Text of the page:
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Beta-blockers refer to an assorted group of medications that block the action of endogenous catecholamines on beta-adrenergic receptors.1 The β1 and β2 receptors are the primary beta-adrenergic receptors in the human cardiovascular system. Beta-blockers differ in their β1/β2-receptor selectivity and vasodilatory properties. Based on this diversity, beta-blockers have been categorised into first, second and third generation. First-generation beta-blockers, also referred to as non-selective blockers, possess equal affinity for β1 and β2 receptors. Second-generation (or selective) beta-blockers exercise more affinity for β1 than β2 receptors. Neither of these traditional beta-blockers has vasodilatory properties, which is an intrinsic characteristic of third-generation beta-blockers.2
Beta-blockers have been known to play a role in blood pressure control since 1949.3 We summarise the findings of a Cochrane Review we published in 2017 on the comparative effects of beta-blockers as initial treatment for hypertension.4 This is an update of a review we first published 10 years ago.5–7
We searched the Cochrane Library, MEDLINE, EMBASE and ClinicalTrials.gov using a comprehensive database-specific search string and checked reference lists of relevant publications, up to June 2016. We selected randomised trials with a duration of at least 12 months, which assessed the effects of beta-blockers as first-line therapy for hypertension, compared with placebo or other antihypertensive drugs. Eligible studies had to report one or more of the following outcomes: all-cause mortality, stroke, coronary heart disease, cardiovascular death and cardiovascular events (ie, coronary heart disease, strokes and heart failure). We used standard Cochrane methods to select eligible studies, assess risk of bias, extract and analyse data and assess the certainty of the evidence.7
Thirteen studies met our inclusion criteria. These studies compared beta-blockers with placebo or no treatment (four studies), diuretics (five studies), calcium-channel blockers (four studies) and renin–angiotensin system inhibitors (three studies). Ten studies enrolled both men and women and the rest enrolled only men. Six studies enrolled participants aged 65 years or younger and the others enrolled participants aged 18 to 70 years (one study), 40 to 79 years (one study), 45 to 75 years (one study), more than 50 years (one study), 55 to 80 years (one study), 60 to 79 years (study) and 65 to 74 years (one study).
Most studies were conducted in Western Europe and North America. Among the nine studies that provided data on race, the proportion of participants categorised as white was 0% (one study), 44% to 48% (two studies) and 86% to 100% (six studies). We adjudicated most studies to have a high risk of bias because of weaknesses in study design, conduct and data analysis.
Table 1 shows the summary of beta-blocker effects on key outcomes. When used as initial treatment for hypertension, there is low-certainty evidence that beta-blockers may reduce the risk of cardiovascular events compared with placebo. This beneficial effect is a reflection of the substantial reduction in strokes with beta-blockers since there is little or no difference in coronary events between patients on beta-blockers and those on placebo. There is moderate-certainty evidence that this effect of beta-blockers on cardiovascular events is similar to that of diuretics and renin–angiotensin system inhibitors, but it is inferior to that of calcium-channel blockers. In addition, there is moderate-certainty evidence that calcium-channel blockers and renin–angiotensin system inhibitors prevent strokes more than beta-blockers. However, there is moderate-certainty evidence that beta-blockers have little or no effect on all-cause mortality when used as initial treatment for hypertension. This effect of beta-blockers on mortality is identical to that of diuretics and renin–angiotensin system inhibitors, but it is inferior to that of calcium-channel blockers. Finally, there is low-certainty evidence that hypertensive patients on beta-blockers are more likely to discontinue medications due to adverse events than patients on renin–angiotensin system inhibitors. Nonetheless, there is little or no difference in adverse events between beta-blockers and diuretics or calcium-channel blockers.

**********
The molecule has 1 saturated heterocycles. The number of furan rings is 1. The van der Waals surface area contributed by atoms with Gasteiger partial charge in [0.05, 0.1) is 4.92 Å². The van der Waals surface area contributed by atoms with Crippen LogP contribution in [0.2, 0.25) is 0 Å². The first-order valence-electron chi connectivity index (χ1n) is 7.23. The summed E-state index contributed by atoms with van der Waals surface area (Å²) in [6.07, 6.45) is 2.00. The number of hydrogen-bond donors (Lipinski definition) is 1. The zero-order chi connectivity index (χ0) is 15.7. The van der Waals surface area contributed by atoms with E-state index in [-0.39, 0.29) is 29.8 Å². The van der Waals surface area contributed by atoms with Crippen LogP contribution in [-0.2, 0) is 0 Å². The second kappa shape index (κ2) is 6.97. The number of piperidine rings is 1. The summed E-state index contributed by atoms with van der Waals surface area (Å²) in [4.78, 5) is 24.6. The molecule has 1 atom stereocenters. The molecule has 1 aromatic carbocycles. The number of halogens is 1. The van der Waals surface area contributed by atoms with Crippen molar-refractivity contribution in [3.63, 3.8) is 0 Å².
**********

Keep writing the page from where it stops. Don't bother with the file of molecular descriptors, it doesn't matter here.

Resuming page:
Overall, treatment of hypertension leads to reductions in cardiovascular events with the degree of reduction dependent on the type of medication used to initiate treatment. Starting therapy with calcium-channel blockers or renin–angiotensin system inhibitors produces higher declines in cardiovascular events than with beta-blockers.
All included studies added other antihypertensive medications to the initial therapy. Thus, it is possible that the suboptimal effects seen with first-line beta-blockers could have resulted from the additional medications used. Atenolol (a second-generation or selective beta-blocker) was the beta-blocker used in three-quarters of participants in beta-blocker arms. Thus, it is not possible to say whether the suboptimal effectiveness and safety seen with beta-blockers is a property of atenolol or is a class effect of all beta-blockers. We did not find any trials that assessed the effects of vasodilatory beta-blockers in preventing mortality or cardiovascular events. The certainty of the evidence for most outcomes was low, implying that the likelihood of further research finding the effect of beta-blockers to be substantially different from the results of this review is high.
Contributors All authors conceived and made substantial contributions to this editorial.
Competing interests None declared.
Provenance and peer review Commissioned; internally peer reviewed.
Data sharing statement Not applicable.
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